How to Join Dissimilar Pipes

Family Handyman

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Joining dissimilar pipes

When you go to add or replace plumbing lines in a house that’s more than 15 years old, chances are you won’t find new pipes that are the same kind as the old ones. That’s no big deal—hardware stores and home centers carry hundreds of different kinds of transitional fittings to help you make the connections. What is a big deal is that those hundreds of different kinds of fittings don’t all install the same way. Some fittings need to be soldered; others need just a wrench or pliers. Several require specific crimping tools, and there are newer styles that simply push together. We asked Les Zell, a master plumber, how he deals with the ones he encounters the most.

Icemaker
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Icemaker line

Installing a brass compression tee body is a good way to provide water to your refrigerator’s icemaker. Although the brass ferrule seals the copper pipes to the tee, Les still uses a little pipe dope on the ferrule to assist in even compression. Many municipalities don’t allow 1/4-in. icemaker lines to be covered by finished walls, floors or ceilings, so you may have to run a 1/2-in. line to the fridge instead.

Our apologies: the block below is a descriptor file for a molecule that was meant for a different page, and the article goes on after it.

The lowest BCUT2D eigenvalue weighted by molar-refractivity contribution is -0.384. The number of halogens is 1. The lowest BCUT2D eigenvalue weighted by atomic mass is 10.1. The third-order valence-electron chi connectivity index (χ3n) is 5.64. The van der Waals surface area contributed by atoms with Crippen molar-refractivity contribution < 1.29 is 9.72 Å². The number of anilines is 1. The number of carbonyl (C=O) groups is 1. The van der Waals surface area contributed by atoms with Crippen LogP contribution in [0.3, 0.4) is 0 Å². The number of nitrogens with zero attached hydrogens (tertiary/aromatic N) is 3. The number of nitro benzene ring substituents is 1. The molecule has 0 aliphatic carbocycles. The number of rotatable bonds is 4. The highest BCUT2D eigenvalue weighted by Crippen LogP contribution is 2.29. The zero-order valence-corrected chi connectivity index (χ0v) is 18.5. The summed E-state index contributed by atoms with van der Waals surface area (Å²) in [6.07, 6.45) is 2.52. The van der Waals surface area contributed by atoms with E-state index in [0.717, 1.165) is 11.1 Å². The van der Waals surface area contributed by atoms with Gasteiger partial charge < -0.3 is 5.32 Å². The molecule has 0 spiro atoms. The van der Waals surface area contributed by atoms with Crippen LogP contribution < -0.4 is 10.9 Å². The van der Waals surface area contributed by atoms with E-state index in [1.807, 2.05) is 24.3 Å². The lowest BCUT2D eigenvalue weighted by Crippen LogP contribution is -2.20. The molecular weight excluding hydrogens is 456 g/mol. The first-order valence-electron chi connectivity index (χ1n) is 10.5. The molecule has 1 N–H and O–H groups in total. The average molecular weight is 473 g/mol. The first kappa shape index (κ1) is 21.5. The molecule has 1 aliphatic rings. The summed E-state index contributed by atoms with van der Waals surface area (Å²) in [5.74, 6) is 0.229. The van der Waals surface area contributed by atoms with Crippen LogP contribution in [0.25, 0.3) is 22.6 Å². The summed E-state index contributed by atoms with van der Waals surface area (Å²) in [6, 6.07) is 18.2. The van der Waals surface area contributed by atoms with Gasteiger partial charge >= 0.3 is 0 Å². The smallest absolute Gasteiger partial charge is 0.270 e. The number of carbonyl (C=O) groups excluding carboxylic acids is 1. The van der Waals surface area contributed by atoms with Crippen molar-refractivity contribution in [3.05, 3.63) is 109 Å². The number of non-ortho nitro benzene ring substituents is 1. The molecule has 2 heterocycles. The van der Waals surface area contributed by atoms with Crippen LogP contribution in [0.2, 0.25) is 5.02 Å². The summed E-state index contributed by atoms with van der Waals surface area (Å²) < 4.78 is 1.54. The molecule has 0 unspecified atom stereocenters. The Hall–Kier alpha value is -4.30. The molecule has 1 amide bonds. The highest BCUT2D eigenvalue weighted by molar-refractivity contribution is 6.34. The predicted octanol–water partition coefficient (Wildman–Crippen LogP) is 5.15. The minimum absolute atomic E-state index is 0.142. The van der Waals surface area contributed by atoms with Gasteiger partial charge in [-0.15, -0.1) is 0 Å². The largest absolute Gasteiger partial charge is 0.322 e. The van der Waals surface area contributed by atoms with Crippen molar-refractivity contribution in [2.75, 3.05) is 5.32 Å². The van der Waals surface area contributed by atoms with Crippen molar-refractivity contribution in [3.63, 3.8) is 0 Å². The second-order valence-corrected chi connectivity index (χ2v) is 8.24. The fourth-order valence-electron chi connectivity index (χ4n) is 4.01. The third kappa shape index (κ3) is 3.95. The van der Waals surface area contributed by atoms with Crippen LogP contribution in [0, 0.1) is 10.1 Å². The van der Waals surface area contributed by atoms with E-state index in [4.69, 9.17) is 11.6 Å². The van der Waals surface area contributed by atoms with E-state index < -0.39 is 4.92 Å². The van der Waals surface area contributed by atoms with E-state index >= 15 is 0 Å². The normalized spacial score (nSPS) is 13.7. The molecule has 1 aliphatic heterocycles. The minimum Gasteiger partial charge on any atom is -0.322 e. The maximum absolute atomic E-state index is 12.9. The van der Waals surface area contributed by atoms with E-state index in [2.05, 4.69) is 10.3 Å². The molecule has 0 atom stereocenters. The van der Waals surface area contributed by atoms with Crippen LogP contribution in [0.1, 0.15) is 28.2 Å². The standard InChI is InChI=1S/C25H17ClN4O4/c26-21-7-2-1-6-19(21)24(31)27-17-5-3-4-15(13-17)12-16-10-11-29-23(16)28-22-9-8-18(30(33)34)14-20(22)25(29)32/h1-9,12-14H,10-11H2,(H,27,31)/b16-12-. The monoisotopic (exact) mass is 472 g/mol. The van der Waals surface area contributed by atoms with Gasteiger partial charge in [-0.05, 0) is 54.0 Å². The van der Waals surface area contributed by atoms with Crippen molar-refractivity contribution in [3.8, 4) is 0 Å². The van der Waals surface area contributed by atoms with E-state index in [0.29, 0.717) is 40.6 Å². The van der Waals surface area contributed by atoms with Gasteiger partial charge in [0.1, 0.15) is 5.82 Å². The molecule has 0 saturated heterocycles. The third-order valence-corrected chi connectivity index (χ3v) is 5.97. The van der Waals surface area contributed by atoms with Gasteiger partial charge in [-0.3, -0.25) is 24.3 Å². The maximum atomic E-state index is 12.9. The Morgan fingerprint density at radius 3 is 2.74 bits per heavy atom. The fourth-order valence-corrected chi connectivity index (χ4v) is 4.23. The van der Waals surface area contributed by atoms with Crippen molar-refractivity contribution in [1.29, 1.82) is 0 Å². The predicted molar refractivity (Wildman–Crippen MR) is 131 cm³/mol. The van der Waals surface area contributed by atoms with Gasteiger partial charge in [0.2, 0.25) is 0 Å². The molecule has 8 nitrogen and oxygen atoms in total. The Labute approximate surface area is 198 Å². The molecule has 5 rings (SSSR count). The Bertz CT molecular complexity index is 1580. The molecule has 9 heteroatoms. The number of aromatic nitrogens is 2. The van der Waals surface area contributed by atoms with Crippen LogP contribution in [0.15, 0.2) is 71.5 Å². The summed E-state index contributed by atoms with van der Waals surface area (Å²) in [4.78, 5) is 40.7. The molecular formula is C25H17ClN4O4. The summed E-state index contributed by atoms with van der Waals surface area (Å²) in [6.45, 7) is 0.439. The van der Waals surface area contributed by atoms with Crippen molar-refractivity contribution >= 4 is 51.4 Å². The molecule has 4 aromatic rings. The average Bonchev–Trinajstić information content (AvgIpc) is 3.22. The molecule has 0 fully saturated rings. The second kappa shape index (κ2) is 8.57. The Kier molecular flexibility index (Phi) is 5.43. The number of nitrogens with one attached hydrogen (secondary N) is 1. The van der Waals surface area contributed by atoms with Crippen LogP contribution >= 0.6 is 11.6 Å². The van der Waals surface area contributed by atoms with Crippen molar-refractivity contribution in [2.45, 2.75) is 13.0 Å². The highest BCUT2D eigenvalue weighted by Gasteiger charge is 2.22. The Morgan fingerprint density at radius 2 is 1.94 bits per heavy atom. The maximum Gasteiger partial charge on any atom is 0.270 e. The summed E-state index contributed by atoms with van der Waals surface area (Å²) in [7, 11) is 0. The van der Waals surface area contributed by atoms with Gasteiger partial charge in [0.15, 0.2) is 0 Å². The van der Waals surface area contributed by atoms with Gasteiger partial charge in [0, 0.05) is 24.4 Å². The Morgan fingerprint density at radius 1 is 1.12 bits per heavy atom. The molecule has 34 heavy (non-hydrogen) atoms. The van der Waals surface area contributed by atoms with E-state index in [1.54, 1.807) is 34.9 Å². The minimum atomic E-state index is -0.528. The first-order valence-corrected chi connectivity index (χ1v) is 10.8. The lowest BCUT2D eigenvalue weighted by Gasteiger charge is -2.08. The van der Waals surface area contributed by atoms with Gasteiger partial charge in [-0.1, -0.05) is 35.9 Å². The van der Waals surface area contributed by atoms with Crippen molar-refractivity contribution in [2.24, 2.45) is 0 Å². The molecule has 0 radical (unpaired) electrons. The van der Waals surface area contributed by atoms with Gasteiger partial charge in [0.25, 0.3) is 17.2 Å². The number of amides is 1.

Water Filter Line
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Water filter line

This angle stop adapter valve is a great solution if you want to install an under-the-sink, in-line water filter. It fits between the shutoff valve and the braided line that runs to your faucet. No pipe dope or pipe thread tape is necessary because rubber washers seal the connections.

PEX to Copper
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PEX to copper

If you want to connect PEX to copper by soldering on a transitional copper fitting, make sure you wait for the fitting to cool before attaching the PEX. The downside of PEX is that many of the connectors are proprietary, and it’s extremely important that you use manufacturer-approved connectors. Les likes to work with the brands of PEX that can be connected with cinch clamps. Just slide the cinch clamp over the PEX tubing, and then tighten the clamp with a cinch clamp tool. Cinch clamp tools cost about $40 at home centers.

PEX to CPVC
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PEX to CPVC

It doesn’t get much easier than this. Glue the CPVC end (there is a band of CPVC in the female end of this copper fitting), and secure the PEX with a cinch clamp. Let the glue fully cure before turning the water back on (some CPVC cements require several hours to cure).

Plastic to galvanized